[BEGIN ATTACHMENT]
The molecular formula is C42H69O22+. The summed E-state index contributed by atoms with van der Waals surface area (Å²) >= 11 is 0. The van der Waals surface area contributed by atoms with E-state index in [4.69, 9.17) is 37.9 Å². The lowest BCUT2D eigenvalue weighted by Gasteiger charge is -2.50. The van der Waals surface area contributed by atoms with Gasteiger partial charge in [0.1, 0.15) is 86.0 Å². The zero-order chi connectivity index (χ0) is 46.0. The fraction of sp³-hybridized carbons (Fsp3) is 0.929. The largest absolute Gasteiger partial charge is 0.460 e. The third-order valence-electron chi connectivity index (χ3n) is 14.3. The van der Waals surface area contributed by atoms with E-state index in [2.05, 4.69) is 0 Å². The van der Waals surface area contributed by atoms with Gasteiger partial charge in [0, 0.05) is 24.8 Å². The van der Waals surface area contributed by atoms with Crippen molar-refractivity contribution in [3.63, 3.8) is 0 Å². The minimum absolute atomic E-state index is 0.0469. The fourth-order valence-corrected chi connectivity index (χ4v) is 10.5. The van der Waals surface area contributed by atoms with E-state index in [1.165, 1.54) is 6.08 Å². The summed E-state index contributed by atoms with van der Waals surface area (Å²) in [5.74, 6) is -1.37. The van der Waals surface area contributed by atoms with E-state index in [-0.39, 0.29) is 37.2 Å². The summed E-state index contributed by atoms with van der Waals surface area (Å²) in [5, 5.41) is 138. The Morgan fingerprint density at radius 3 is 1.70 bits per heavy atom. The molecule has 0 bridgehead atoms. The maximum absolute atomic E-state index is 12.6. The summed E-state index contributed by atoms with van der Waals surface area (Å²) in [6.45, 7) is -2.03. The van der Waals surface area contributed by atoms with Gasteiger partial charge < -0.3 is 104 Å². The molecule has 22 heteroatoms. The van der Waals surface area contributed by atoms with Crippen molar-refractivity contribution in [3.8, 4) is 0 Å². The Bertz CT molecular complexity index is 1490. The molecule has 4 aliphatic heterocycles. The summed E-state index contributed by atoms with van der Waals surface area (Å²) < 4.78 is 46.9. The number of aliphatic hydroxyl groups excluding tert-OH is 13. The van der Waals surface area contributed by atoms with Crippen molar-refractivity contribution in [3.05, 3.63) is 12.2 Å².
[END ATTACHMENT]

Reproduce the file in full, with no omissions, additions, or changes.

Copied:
The molecular formula is C42H69O22+. The summed E-state index contributed by atoms with van der Waals surface area (Å²) >= 11 is 0. The van der Waals surface area contributed by atoms with E-state index in [4.69, 9.17) is 37.9 Å². The lowest BCUT2D eigenvalue weighted by Gasteiger charge is -2.50. The van der Waals surface area contributed by atoms with Gasteiger partial charge in [0.1, 0.15) is 86.0 Å². The zero-order chi connectivity index (χ0) is 46.0. The fraction of sp³-hybridized carbons (Fsp3) is 0.929. The largest absolute Gasteiger partial charge is 0.460 e. The third-order valence-electron chi connectivity index (χ3n) is 14.3. The van der Waals surface area contributed by atoms with E-state index in [2.05, 4.69) is 0 Å². The van der Waals surface area contributed by atoms with Gasteiger partial charge in [0, 0.05) is 24.8 Å². The van der Waals surface area contributed by atoms with Crippen molar-refractivity contribution in [3.63, 3.8) is 0 Å². The minimum absolute atomic E-state index is 0.0469. The fourth-order valence-corrected chi connectivity index (χ4v) is 10.5. The van der Waals surface area contributed by atoms with E-state index in [1.165, 1.54) is 6.08 Å². The summed E-state index contributed by atoms with van der Waals surface area (Å²) in [5.74, 6) is -1.37. The van der Waals surface area contributed by atoms with E-state index in [-0.39, 0.29) is 37.2 Å². The summed E-state index contributed by atoms with van der Waals surface area (Å²) in [5, 5.41) is 138. The Morgan fingerprint density at radius 3 is 1.70 bits per heavy atom. The molecule has 0 bridgehead atoms. The maximum absolute atomic E-state index is 12.6. The summed E-state index contributed by atoms with van der Waals surface area (Å²) in [6.45, 7) is -2.03. The van der Waals surface area contributed by atoms with Gasteiger partial charge < -0.3 is 104 Å². The molecule has 22 heteroatoms. The van der Waals surface area contributed by atoms with Crippen molar-refractivity contribution in [3.8, 4) is 0 Å². The Bertz CT molecular complexity index is 1490. The molecule has 4 aliphatic heterocycles. The summed E-state index contributed by atoms with van der Waals surface area (Å²) < 4.78 is 46.9. The number of aliphatic hydroxyl groups excluding tert-OH is 13. The van der Waals surface area contributed by atoms with Crippen molar-refractivity contribution in [3.05, 3.63) is 12.2 Å².